I took a four hour ferry boat ride from Picton, on South Island, across Cook Strait to North Island. The ferry landed at Wellington, the capital of New Zealand. It’s a very modern and walkable city, and I enjoyed strolling around to see the sights.
One of the places I urge you to visit in Wellington is the Te Papa Tongarewa Museum. There are rotating hi-tech exhibits highlighting all aspects of contemporary culture, but to me, the permanent exhibit of the indigenous peoples of New Zealand is a must see. Admission is free to all permanent cultural exhibits.
Courteous, knowledgeable and patient docents answered my questions long enough to wear out my ability to listen. They even explained the significance of the “fingerprint” logo emblazoned on virtually everything, everywhere in the museum. Be sure to ask about it when you go.
In my walks around town, occasionally I noticed people with tattoos on their faces. These bold and daring markings are a custom of Maori people. Maoris are the indigenous inhabitants of New Zealand. After going to a few museums and ceremonies, I learned Maoris are not related to the Aboriginal people of Australia as one would imagine. Their origins are completely different.
My next stop was Rotorua, a city known as the center of Maori culture. These Maori people are descendants of the first inhabitants highlighted at the Te Papa Tongarewa Museum in Wellington. The most notable venue in Rotorua is Te Puia, also known as the Maori Cultural Center. This facility features programs that keep the Maori culture alive for young Maoris, such as carving and weaving.
Rotorua is also known for its geysers and mud pools. Depending on your personal interests, the geysers may be more interesting than the cultural exhibits, but a kiwi bird viewing in a special “low light” exhibit pleased everyone. It’s probably the only way tourists will see a real live kiwi.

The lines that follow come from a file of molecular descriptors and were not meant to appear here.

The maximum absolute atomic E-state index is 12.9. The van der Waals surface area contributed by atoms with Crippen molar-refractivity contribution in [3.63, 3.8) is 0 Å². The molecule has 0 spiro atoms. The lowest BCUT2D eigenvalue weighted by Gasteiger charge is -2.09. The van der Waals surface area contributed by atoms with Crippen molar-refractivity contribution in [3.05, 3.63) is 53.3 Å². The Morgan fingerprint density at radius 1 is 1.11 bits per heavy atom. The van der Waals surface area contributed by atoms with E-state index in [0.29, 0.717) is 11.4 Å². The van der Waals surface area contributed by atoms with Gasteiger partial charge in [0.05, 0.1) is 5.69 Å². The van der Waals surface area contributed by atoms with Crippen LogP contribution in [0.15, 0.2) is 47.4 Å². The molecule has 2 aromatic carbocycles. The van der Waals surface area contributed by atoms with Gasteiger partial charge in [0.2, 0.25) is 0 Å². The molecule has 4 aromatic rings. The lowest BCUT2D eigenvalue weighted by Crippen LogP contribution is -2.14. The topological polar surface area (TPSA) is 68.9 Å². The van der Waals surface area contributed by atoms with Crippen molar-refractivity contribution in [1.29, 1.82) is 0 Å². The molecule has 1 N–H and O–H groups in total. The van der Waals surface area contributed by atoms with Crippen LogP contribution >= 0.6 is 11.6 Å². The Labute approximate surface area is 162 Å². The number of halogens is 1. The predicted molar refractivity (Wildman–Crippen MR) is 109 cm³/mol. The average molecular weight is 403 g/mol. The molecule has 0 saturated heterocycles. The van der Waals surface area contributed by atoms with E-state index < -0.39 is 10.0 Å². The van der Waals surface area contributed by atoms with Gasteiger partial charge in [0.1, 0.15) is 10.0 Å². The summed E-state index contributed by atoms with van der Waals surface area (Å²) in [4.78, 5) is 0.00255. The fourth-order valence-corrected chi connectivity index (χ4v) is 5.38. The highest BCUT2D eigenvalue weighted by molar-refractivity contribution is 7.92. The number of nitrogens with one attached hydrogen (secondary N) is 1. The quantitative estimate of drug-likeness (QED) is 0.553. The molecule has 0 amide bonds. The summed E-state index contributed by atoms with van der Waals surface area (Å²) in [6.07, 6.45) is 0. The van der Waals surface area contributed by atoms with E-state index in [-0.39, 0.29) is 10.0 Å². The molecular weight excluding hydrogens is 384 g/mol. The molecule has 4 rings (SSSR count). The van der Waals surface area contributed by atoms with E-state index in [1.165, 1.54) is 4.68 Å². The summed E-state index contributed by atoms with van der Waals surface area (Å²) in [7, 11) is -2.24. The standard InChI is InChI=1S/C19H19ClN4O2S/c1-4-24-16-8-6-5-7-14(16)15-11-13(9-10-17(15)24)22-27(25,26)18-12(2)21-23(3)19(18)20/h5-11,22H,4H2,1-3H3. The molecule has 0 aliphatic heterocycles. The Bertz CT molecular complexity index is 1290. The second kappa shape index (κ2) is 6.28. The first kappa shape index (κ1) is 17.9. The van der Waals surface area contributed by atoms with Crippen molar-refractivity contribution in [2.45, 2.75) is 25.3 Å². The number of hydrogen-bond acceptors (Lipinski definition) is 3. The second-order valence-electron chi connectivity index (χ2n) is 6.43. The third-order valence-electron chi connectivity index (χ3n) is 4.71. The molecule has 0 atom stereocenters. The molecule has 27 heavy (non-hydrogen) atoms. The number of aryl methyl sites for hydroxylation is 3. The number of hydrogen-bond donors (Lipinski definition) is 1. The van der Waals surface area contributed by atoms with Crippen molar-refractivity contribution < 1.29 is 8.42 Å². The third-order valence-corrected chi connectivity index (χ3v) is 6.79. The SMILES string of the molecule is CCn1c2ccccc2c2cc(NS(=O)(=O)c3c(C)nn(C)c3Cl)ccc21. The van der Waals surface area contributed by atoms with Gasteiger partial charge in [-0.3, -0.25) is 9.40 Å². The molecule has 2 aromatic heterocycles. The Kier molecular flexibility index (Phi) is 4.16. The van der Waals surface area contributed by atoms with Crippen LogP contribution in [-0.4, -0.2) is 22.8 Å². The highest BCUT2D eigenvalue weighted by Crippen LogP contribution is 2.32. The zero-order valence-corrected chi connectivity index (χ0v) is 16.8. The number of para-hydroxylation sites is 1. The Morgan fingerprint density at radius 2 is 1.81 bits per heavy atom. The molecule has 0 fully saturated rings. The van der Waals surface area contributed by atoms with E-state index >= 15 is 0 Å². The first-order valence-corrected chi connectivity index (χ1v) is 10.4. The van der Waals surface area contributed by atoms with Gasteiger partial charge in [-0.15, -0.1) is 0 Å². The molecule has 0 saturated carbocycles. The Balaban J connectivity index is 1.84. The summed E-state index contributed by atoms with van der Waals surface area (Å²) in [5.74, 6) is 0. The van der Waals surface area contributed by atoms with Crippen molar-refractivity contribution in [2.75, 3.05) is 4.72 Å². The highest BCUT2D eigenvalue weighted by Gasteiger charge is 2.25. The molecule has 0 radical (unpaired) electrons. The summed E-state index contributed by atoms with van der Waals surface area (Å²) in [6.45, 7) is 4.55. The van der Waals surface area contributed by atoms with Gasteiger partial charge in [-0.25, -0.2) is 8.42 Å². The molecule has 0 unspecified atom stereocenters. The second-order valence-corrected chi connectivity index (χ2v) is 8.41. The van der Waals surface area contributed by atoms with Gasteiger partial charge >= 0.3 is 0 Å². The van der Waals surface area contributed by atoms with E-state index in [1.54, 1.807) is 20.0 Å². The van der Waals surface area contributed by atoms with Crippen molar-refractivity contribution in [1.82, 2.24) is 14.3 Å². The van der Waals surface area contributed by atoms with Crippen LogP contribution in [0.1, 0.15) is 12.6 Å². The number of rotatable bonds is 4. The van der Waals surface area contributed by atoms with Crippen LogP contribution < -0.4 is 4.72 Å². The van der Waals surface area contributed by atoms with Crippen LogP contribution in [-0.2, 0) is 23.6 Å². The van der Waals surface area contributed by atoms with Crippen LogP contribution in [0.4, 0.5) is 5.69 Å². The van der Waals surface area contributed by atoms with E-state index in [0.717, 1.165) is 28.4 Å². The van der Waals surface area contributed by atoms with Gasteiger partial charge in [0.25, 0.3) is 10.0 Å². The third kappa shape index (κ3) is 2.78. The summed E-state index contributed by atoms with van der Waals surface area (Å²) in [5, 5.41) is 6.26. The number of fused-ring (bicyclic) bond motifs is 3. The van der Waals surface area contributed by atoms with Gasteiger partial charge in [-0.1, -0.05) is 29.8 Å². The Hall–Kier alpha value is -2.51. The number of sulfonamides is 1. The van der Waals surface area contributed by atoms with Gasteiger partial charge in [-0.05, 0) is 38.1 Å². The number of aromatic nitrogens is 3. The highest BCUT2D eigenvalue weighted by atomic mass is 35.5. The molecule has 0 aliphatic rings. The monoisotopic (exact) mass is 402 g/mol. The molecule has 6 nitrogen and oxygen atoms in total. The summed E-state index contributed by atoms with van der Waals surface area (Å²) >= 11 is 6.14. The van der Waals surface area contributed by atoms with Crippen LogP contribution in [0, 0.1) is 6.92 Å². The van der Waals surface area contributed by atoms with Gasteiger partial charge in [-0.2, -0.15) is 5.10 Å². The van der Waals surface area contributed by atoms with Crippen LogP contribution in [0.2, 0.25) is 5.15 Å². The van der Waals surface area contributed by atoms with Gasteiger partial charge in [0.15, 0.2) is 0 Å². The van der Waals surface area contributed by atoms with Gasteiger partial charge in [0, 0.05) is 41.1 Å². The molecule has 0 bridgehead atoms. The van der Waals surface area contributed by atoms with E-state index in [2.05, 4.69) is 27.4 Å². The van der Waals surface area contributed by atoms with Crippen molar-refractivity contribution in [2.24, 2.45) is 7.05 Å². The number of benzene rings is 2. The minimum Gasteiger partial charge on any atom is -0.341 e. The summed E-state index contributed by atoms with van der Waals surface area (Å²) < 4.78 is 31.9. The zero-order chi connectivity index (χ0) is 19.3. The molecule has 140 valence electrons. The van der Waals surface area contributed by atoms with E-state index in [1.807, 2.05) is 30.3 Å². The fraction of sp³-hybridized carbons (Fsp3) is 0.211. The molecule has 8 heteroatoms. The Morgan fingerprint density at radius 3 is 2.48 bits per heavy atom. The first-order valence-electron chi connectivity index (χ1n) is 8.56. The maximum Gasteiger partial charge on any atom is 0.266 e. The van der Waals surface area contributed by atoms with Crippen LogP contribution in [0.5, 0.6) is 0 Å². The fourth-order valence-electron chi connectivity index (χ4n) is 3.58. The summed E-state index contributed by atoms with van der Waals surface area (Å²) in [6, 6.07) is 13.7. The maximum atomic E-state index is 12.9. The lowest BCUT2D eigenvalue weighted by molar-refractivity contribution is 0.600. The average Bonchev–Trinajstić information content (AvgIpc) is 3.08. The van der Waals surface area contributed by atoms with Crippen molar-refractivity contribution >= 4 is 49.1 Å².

Not far from Rotorua, I visited the Tamaki Maori Village, a place where a Maori greeting ceremony is performed along with other exhibitions staged in outdoor settings. This is followed by tribal dances, with dancers wearing authentic tribal costumes, showing off their tattooed faces and sticking their tongues out – way out – a Maori custom. The entertainment was followed by a buffet dinner featuring traditional Maori fare.
I have to mention another one of their unique customs – rubbing noses as a greeting. I thought only Eskimos did that, but I was wrong. It’s a big deal to the Maoris.
New Zealand’s reputation as one of the world’s top wool producers, emphasized prominently on South Island, is repeated on North Island where most tours include sheep shearing demonstrations or shows featuring various sheep breeds. I saw one show that included about twenty different breeds of sheep.
Sports are big in New Zealand and rugby is one of the biggest. The national team, called the “All Blacks,” won their third World Cup in 2015. Before every match, players proudly perform their traditional Maori “Haka.” See it here:
My son had asked me to bring him an official All Blacks jersey. I found shops all over the country selling official All Blacks accessories and souvenirs. All of the official items were really “spendy.” The T-shirt cost $125.
Auckland, a typical modern city, was my last stop. I just relaxed and prepared for the long 6,500 mile flight home. It took all 14 hours of that flight to get over paying so much for that All Blacks T-shirt!